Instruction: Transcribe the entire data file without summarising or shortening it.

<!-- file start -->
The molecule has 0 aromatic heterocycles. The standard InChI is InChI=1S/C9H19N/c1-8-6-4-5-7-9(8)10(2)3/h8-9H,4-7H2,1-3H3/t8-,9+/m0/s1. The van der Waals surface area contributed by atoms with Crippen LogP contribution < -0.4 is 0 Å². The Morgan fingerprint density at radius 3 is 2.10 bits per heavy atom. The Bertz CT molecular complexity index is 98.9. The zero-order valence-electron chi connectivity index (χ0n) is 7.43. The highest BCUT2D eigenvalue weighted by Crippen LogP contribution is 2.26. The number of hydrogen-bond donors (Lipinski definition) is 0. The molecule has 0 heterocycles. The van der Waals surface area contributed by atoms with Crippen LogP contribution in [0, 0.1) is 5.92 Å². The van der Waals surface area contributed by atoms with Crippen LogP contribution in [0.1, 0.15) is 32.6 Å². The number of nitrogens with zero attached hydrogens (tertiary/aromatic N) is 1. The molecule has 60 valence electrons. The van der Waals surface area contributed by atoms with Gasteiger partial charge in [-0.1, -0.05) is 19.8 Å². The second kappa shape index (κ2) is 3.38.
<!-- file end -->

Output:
The molecule has 0 aromatic heterocycles. The standard InChI is InChI=1S/C9H19N/c1-8-6-4-5-7-9(8)10(2)3/h8-9H,4-7H2,1-3H3/t8-,9+/m0/s1. The van der Waals surface area contributed by atoms with Crippen LogP contribution < -0.4 is 0 Å². The Morgan fingerprint density at radius 3 is 2.10 bits per heavy atom. The Bertz CT molecular complexity index is 98.9. The zero-order valence-electron chi connectivity index (χ0n) is 7.43. The highest BCUT2D eigenvalue weighted by Crippen LogP contribution is 2.26. The number of hydrogen-bond donors (Lipinski definition) is 0. The molecule has 0 heterocycles. The van der Waals surface area contributed by atoms with Crippen LogP contribution in [0, 0.1) is 5.92 Å². The van der Waals surface area contributed by atoms with Crippen LogP contribution in [0.1, 0.15) is 32.6 Å². The number of nitrogens with zero attached hydrogens (tertiary/aromatic N) is 1. The molecule has 60 valence electrons. The van der Waals surface area contributed by atoms with Gasteiger partial charge in [-0.1, -0.05) is 19.8 Å². The second kappa shape index (κ2) is 3.38.